Ireland is developing a sound research base in the areas of biotechnology and information and communication technologies (ICT), despite institutional and funding barriers, concludes a recent report by the national policy and advisory board for enterprise, trade, science, technology and innovation (Forfás), reports Cordis.
The report focuses, in particular, on the level and quality of ICT and biotechnology research and the capabilities of the Irish research base, compared with best practices worldwide, during the period 1991 to 2000. The report is expected to help the science foundation of Ireland (SFI) assess what initiatives are needed in order to stimulate the growth of robust, competitive and sustainable scientific centres in Ireland.
In the area of biotechnology, the report found that Ireland is performing reasonably well in certain subfields of biotechnology, such as biochemistry and molecular biology: over 900 publications have been published in these two fields, over two thirds of which are in the field of biochemistry. According to the report, the citation of these papers is significantly above the world average.
However, the report notes that insufficient resources in certain modern and developing areas of biotechnology will prevent Ireland from competing at international level. It warns that the recent large injections of funding at national level must be sustained, otherwise Ireland will be unable to exploit the benefits of the research capability it aims to develop over the next four to five years.
At the same time, the report suggests that due to low levels of national funding in the past, Irish scientists have actively pursued EU and other means of financial support, which has led to greater participation in international networks.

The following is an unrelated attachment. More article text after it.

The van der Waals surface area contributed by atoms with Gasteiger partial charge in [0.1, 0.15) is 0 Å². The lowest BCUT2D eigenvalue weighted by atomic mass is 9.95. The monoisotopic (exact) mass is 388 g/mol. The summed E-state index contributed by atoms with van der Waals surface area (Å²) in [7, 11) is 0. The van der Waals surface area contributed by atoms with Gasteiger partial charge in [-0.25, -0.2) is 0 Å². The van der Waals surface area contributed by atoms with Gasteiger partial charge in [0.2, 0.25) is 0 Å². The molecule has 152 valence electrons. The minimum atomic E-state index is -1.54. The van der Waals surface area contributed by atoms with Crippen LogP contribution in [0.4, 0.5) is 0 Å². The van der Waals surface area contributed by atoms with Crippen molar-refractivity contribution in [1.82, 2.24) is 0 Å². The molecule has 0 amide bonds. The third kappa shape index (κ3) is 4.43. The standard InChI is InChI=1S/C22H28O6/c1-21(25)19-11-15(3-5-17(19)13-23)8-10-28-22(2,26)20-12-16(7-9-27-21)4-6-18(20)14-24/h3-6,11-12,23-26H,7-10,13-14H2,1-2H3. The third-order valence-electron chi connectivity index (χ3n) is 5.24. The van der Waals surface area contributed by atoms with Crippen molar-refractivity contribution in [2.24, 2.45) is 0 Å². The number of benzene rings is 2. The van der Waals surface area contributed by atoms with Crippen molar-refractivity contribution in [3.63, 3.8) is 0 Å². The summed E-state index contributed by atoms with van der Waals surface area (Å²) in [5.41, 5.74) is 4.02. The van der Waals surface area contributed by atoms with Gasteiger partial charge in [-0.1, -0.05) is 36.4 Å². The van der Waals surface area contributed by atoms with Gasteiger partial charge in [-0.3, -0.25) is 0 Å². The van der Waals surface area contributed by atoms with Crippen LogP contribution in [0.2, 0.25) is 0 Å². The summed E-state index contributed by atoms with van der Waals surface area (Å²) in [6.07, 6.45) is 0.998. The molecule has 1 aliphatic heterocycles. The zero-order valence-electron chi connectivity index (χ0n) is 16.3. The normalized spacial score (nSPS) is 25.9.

In the field of ICT, the report also found Irish research to be internationally orientated and competitive. The expert panel were able to identify one world-class research centre and a handful of research groups that are expected to become world-class in the next five years.
The report also reveals that Irish scientists are very busy teaching and do not have sufficient resources to carry out research. According to those assessed in the report, undergraduate teaching in particular can take up 60 per cent or more of their time. The research potential is therefore diminished because the system concentrates on producing graduates, rather than addressing the reasons behind the insufficient numbers of postdoctoral students working in these scientific fields.
In light of the issues raised in the report, a number of recommendations have been made. In the short-term, the report calls for the recruitment of researchers and the development of new post doctoral positions to provide some relief from the heavy teaching loads.
In the long term, the report points to the breaking down of institutional barriers, the development of a proper career structure for professional researchers and the creation of critical mass through large multi-disciplinary collaborations. Above all, the report calls for increased and continual funding and support at national level, claiming it to be key to ensuring a strong research base both in biotechnology and ICT.